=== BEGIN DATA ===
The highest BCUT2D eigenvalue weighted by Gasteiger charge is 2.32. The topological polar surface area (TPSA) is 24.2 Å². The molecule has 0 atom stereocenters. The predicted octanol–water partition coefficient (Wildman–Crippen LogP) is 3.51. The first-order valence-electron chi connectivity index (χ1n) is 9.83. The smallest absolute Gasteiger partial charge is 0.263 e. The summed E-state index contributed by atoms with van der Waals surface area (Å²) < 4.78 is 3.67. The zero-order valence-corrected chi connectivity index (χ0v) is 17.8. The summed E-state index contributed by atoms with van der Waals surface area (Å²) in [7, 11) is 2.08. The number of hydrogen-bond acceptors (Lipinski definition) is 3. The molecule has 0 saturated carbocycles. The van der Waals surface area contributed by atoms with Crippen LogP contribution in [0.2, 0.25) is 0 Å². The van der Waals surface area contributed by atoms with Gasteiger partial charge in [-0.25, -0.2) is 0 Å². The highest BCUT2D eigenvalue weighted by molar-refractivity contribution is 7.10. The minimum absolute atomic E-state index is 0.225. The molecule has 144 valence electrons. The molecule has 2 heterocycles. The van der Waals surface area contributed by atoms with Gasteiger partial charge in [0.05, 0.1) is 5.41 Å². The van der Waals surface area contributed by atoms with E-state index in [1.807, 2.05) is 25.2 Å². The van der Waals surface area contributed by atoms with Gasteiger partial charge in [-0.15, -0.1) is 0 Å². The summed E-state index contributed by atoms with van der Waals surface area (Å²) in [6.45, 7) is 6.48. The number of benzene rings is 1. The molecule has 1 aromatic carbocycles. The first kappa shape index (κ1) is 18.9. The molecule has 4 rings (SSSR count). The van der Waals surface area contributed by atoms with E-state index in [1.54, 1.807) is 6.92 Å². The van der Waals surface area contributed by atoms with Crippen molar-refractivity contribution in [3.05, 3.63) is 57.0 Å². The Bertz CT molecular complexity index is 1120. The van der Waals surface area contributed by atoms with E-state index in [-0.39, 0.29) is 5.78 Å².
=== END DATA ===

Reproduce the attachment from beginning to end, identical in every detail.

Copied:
The highest BCUT2D eigenvalue weighted by Gasteiger charge is 2.32. The topological polar surface area (TPSA) is 24.2 Å². The molecule has 0 atom stereocenters. The predicted octanol–water partition coefficient (Wildman–Crippen LogP) is 3.51. The first-order valence-electron chi connectivity index (χ1n) is 9.83. The smallest absolute Gasteiger partial charge is 0.263 e. The summed E-state index contributed by atoms with van der Waals surface area (Å²) < 4.78 is 3.67. The zero-order valence-corrected chi connectivity index (χ0v) is 17.8. The summed E-state index contributed by atoms with van der Waals surface area (Å²) in [7, 11) is 2.08. The number of hydrogen-bond acceptors (Lipinski definition) is 3. The molecule has 0 saturated carbocycles. The van der Waals surface area contributed by atoms with Crippen LogP contribution in [0.2, 0.25) is 0 Å². The van der Waals surface area contributed by atoms with Gasteiger partial charge in [-0.25, -0.2) is 0 Å². The highest BCUT2D eigenvalue weighted by molar-refractivity contribution is 7.10. The minimum absolute atomic E-state index is 0.225. The molecule has 144 valence electrons. The molecule has 2 heterocycles. The van der Waals surface area contributed by atoms with Gasteiger partial charge in [0.05, 0.1) is 5.41 Å². The van der Waals surface area contributed by atoms with E-state index in [1.807, 2.05) is 25.2 Å². The van der Waals surface area contributed by atoms with Gasteiger partial charge in [-0.15, -0.1) is 0 Å². The summed E-state index contributed by atoms with van der Waals surface area (Å²) in [6.45, 7) is 6.48. The number of benzene rings is 1. The molecule has 1 aromatic carbocycles. The first kappa shape index (κ1) is 18.9. The molecule has 4 rings (SSSR count). The van der Waals surface area contributed by atoms with E-state index in [1.54, 1.807) is 6.92 Å². The van der Waals surface area contributed by atoms with Crippen molar-refractivity contribution in [3.05, 3.63) is 57.0 Å². The Bertz CT molecular complexity index is 1120. The van der Waals surface area contributed by atoms with E-state index in [-0.39, 0.29) is 5.78 Å².